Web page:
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Dave Thomas: Now, can I just have a little rant?
Bill Venners: Sure.
Dave Thomas: XML sucks.
Bill Venners: Why?
Dave Thomas: XML sucks because it's being used wrongly. It is being used by people who view it as being an encapsulation of semantics and data, and it's not. XML is purely a way of structuring files, and as such, really doesn't add much to the overall picture. XML came from a document preparation tradition. First there was GML, a document preparation system, then SGML, a document preparation system, then HTML, a document preparation system, and now XML. All were designed as ways humans could structure documents. Now we've gotten to the point where XML has become so obscure and so complex to write, that it can no longer be written by people. If you talk to people in Sun about their libraries that generate XML, they say humans cannot read this. It's not designed for human consumption. Yet we're carrying around all the baggage that's in there, because it's designed for humans to read. So XML is a remarkably inefficient encoding system. It's a remarkably difficult to use encoding system, considering what it does. And yet it's become the lingua franca for talking between applications, and that strikes me as crazy.
Andy Hunt: It's sort of become the worst of both worlds.
Bill Venners: Actually, that was one of my last questions I was going to ask: Do you consider XML plain text? Could you elaborate on what you said about how people view XML?
Dave Thomas: People think, "Once I've got my data in XML that's all I've got to do. I've now got self-describing data," but the reality is they don't. They're just assuming that the tags that are in there somehow give people all the information they need to be able to deal with the data. Now, for some things there are standards. For example, there are some standards like RSS and RDF, which give you very simple ways of describing web page content. But a random XML file, especially machine generated XML files, can be as obscure as binary data.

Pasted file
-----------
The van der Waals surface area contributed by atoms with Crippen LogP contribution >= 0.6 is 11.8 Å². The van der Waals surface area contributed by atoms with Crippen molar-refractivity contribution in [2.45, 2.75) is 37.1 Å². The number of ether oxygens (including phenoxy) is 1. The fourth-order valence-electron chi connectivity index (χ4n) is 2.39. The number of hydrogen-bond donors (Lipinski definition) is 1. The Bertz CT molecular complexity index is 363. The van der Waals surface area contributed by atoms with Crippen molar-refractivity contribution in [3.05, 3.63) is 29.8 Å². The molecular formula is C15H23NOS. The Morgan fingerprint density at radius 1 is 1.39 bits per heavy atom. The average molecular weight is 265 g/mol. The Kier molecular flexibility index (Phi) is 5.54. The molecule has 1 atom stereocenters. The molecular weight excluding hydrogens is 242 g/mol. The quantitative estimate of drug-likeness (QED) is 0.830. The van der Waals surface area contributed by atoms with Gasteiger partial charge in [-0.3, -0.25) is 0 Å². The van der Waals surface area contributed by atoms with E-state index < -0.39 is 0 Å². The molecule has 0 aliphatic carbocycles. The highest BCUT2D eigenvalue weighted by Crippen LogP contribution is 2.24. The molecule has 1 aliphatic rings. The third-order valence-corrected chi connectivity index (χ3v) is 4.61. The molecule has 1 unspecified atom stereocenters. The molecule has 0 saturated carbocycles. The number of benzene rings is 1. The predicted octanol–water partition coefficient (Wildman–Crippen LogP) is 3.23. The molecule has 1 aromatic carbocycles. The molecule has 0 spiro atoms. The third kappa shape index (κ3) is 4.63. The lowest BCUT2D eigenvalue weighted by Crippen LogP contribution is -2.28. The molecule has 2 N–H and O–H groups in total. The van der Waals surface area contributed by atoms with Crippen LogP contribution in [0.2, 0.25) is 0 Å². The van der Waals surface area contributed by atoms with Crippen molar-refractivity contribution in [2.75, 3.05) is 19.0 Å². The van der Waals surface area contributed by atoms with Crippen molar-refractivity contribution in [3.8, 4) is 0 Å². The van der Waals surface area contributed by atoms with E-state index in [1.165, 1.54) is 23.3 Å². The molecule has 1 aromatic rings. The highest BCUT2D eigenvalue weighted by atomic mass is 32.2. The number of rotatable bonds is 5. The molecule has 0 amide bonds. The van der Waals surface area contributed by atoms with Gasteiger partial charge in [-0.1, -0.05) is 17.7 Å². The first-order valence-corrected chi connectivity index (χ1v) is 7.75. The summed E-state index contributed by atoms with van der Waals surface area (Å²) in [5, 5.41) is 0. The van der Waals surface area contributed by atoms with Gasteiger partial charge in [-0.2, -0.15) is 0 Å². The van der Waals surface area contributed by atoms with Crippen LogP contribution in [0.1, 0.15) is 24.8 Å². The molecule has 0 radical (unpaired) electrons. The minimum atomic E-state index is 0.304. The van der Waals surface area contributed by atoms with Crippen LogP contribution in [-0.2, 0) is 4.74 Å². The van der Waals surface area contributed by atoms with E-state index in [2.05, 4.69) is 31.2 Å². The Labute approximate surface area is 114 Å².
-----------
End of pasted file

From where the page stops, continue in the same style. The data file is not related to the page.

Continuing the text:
Bill Venners: Yeah, I find Ant build files, which are XML, very hard to read.
Andy Hunt: Ant is actually a really good example, because in that case you're using XML as a user-specified input language, which is really inappropriate in that context. I'd much rather have something...
Bill Venners: A context-free grammar, something that's more readable.
Andy Hunt: Yeah, a genuine grammar. I want to be able to type something simple and easy for me. I don't care if it's easy for the tool to parse, that's the tool's problem. I want it to be easy for me to write. And in cases like that, it's really the case of the programmer saying, "Oh look, here's an XML parser. I can just take XML files. That's easier." So one programmer in one context puts a burden on the other 100,000 programmers trying to use it.
Bill Venners: Well, I think some people may be more comfortable reading XML than others. What I've found is that I can usually read XML files just fine if they are small and simple. For example, a couple years ago I pulled certain metadata about each Artima.com web page into external files that I keep separate from the raw HTML files. The metadata file has information like title, subtitle, publication date, author, and so on. As part of my build system, I wrote a "page pumper" program that takes one metadata file and one raw HTML file as input and generates the pretty HTML file you see on the web as output. When I want to make global changes to the look and feel of Artima.com, I just change page pumper and do a build all.
In the old days, what I would have done to create that metadata file was whip up a quick context free grammer with tools like Lex and YACC, and use that for the grammer of the metadata file. But given that XML was all the rage back then, I wanted as a consultant to get some experience with XML, so I used XML for the metadata file. And XML has worked just fine in that situation. I can easily edit the web page metadata files by hand and easily read them, even though they are XML, because they are small and simple. But I've often been frustrated staring at even moderate-sized Ant build files trying to decipher them, and staring at the Ant documentation trying to figure out how to do something that I think should be simple and obvious.
Dave Thomas: If you're talking about using XML in certain domains, it's fine. XSLT, for example, lets you do some really fun things with XML. When we had our book online, for example, we went from LaTeX, to XML, and then to the output format, simply because XSLT gave us some really powerful ways for manipulating the document's content. XML is useful in appropriate contexts, but it is being grossly abused in most of the ways it is being used today.
Come back Monday, May 12 for Part I of a conversation with Elliotte Rusty Harold. If you'd like to receive a brief weekly email announcing new articles at Artima.com, please subscribe to the Artima Newsletter.
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Plain Text and XML.
Dave Thomas talks about putting abstractions into code, details into metadata in Part IV of this
interview, Abstraction and Detail:
Andy Hunt and Dave Thomas are authors of The Pragmatic Programmer, which is available on Amazon.com at:
The Pragmatic Programmer's home page is here: